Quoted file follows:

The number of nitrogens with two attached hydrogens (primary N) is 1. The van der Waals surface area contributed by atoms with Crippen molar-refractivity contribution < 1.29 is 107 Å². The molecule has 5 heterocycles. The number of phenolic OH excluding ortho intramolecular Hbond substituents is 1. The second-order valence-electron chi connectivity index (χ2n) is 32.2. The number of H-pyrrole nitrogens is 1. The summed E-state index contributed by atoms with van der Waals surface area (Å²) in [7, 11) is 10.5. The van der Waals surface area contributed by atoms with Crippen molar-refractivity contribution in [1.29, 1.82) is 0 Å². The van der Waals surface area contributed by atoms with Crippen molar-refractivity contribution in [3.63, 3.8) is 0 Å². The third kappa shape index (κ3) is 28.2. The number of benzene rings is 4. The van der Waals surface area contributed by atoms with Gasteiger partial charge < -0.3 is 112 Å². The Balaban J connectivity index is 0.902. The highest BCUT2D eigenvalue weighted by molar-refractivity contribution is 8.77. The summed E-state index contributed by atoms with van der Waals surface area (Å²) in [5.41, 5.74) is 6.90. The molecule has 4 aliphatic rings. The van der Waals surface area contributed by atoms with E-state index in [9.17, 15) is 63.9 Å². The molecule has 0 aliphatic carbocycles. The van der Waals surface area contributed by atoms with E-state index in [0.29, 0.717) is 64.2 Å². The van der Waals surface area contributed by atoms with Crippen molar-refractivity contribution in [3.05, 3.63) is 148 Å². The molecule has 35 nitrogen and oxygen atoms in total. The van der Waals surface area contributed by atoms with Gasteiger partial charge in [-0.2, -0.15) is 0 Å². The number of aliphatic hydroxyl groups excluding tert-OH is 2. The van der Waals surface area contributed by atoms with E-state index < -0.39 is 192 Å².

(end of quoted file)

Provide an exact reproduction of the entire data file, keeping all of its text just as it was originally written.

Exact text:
The number of nitrogens with two attached hydrogens (primary N) is 1. The van der Waals surface area contributed by atoms with Crippen molar-refractivity contribution < 1.29 is 107 Å². The molecule has 5 heterocycles. The number of phenolic OH excluding ortho intramolecular Hbond substituents is 1. The second-order valence-electron chi connectivity index (χ2n) is 32.2. The number of H-pyrrole nitrogens is 1. The summed E-state index contributed by atoms with van der Waals surface area (Å²) in [7, 11) is 10.5. The van der Waals surface area contributed by atoms with Crippen molar-refractivity contribution in [1.29, 1.82) is 0 Å². The van der Waals surface area contributed by atoms with Crippen molar-refractivity contribution in [3.63, 3.8) is 0 Å². The third kappa shape index (κ3) is 28.2. The number of benzene rings is 4. The van der Waals surface area contributed by atoms with Gasteiger partial charge < -0.3 is 112 Å². The Balaban J connectivity index is 0.902. The highest BCUT2D eigenvalue weighted by molar-refractivity contribution is 8.77. The summed E-state index contributed by atoms with van der Waals surface area (Å²) in [5.41, 5.74) is 6.90. The molecule has 4 aliphatic rings. The van der Waals surface area contributed by atoms with E-state index in [9.17, 15) is 63.9 Å². The molecule has 0 aliphatic carbocycles. The van der Waals surface area contributed by atoms with E-state index in [0.29, 0.717) is 64.2 Å². The van der Waals surface area contributed by atoms with Crippen molar-refractivity contribution in [3.05, 3.63) is 148 Å². The molecule has 35 nitrogen and oxygen atoms in total. The van der Waals surface area contributed by atoms with Gasteiger partial charge in [-0.2, -0.15) is 0 Å². The number of aliphatic hydroxyl groups excluding tert-OH is 2. The van der Waals surface area contributed by atoms with E-state index < -0.39 is 192 Å².